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Communicating Science in Times of Crisis. COVID-19 Pandemic. Edition No. 1

  • Book

  • 416 Pages
  • May 2021
  • John Wiley and Sons Ltd
  • ID: 5839805

Learn more about how people communicate during crises with this insightful collection of resources 

In Communicating Science in Times of Crisis: COVID-19 Pandemic, distinguished academics and editors H. Dan O’Hair and Mary John O’Hair have delivered an insightful collection of resources designed to shed light on the implications of attempting to communicate science to the public in times of crisis. Using the recent and ongoing coronavirus outbreak as a case study, the authors explain how to balance scientific findings with social and cultural issues, the ability of media to facilitate science and mitigate the impact of adverse events, and the ethical repercussions of communication during unpredictable, ongoing events. 

The first volume in a set of two, Communicating Science in Times of Crisis: COVID-19 Pandemic isolates a particular issue or concern in each chapter and exposes the difficult choices and processes facing communicators in times of crisis or upheaval. The book connects scientific issues with public policy and creates a coherent fabric across several communication studies and disciplines. The subjects addressed include: 

  • A detailed background discussion of historical medical crises and how they were handled by the scientific and political communities of the time 
  • Cognitive and emotional responses to communications during a crisis 
  • Social media communication during a crisis, and the use of social media by authority figures during crises 
  • Communications about health care-related subjects 
  • Data strategies undertaken by people in authority during the coronavirus crisis 

Perfect for communication scholars and researchers who focus on media and communication, Communicating Science in Times of Crisis: COVID-19 Pandemic also has a place on the bookshelves of those who specialize in particular aspects of the contexts raised in each of the chapters: social media communication, public policy, and health care.

Table of Contents

Part 1 Conceptualizing Communication Science and COVID-19 1

1. Managing Science Communication in a Pandemic 3

H. Dan O’Hair and Mary John O’Hair

2. Comprehending Covidiocy Communication: Dismisinformation, Conspiracy Theory, and Fake News 15

Brian H. Spitzberg

3. How Existential Anxiety Shapes Communication in Coping with the Coronavirus Pandemic: A Terror Management Theory Perspective 54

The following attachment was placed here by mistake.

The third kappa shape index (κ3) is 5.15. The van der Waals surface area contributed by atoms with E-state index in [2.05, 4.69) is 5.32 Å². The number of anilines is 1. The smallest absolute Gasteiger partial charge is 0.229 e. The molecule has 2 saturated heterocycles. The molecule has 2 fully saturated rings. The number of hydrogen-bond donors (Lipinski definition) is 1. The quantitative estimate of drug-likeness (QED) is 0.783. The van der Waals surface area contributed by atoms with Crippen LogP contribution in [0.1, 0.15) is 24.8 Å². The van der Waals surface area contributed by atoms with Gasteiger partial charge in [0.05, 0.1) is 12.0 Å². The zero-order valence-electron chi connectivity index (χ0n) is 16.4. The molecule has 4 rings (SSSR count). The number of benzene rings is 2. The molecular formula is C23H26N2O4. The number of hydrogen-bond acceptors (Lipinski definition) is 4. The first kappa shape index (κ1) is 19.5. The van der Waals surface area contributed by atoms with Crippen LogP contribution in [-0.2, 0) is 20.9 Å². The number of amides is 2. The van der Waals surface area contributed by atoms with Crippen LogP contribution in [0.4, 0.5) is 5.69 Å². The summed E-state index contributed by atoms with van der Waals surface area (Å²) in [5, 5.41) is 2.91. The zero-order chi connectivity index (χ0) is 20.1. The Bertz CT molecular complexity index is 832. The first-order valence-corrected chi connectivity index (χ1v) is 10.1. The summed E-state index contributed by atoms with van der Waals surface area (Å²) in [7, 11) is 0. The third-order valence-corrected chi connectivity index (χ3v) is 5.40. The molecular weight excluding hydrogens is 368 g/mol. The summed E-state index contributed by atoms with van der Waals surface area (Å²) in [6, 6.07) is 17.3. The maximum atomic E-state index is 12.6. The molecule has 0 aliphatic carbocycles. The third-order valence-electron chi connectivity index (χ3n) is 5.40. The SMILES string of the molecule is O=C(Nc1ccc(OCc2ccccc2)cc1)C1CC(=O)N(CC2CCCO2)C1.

Claude H. Miller and Haijing Ma

Part 2 Promoting Health and Well-being 81

4. Communication and COVID-19: Challenges in Evidence-based Healthcare Design 83

Kevin Real, Kirk Hamilton, Terri Zborowsky, and Debbie Gregory

5. Identity and Information Overload: Examining the Impact of Health Messaging in Times of Crisis 110

Jessica Wendorf Muhamad and Patrick Merle

6. Social Media, Risk Perceptions Related to COVID-19, and Health Outcomes 128

Kevin B. Wright

7. Overcoming Obstacles to Collective Action by Communicating Compassion in Science 150

Erin B. Hester, Bobi Ivanov, and Kimberly A. Parker

8. Communicating the Science of COVID-19 to Children: Meet the Helpers 172

Jennifer Cook, Timothy L. Sellnow, Deanna D. Sellnow, Adam J. Parrish, and Rodrigo Soares

9. The Use of Telehealth in Behavioral Health and Educational Contexts During COVID-19 and Beyond 189

Alyssa Clements-Hickman, Jade Hollan, Christine Drew, Vanessa Hinton, and Robert J. Reese

Part 3 Advancing Models of Information and Media 215

10. Toward a New Model of Public Relations Crisis and Risk Communication Following Pandemics 217

Zifei Fay Chen, Zongchao Cathy Li, Yi Grace Ji, Don W. Stacks, and Bora Yook

11. Perspective Change in a Time of Crisis: The Emotion and Critical Reflection Model 242

Helen Lillie, Manusheela Pokharel, Mark J. Bergstrom, and Jakob D. Jensen

12. Social Media Surveillance and (Dis)Misinformation in the COVID-19 Pandemic 262

Brian H. Spitzberg, Ming-Hsiang Tsou, and Mark Gawron

13. Science Communication and Inoculation: Mitigating the Effects of the Coronavirus Outbreak 302

Bobi Ivanov and Kimberly A. Parker

Part 4 Examining Policy and Leadership 321

14. Communicating with Policymakers in a Pandemic 323

Michael T. Childress and Michael W. Clark

15. Equally Unpleasant Choices: Observations on School Leadership in a Time of Crisis 338

Justin M. Bathon and Lu S. Young

16. Controlling the Narrative: Mixed Messages and Presidential Credibility 358

Robert S. Littlefield

17. Communicating Death and Dying in the COVID-19 Pandemic 375

William Nowling and Matthew W. Seeger

Index 391


H. Dan O'Hair University of Kentucky, USA. Mary John O'Hair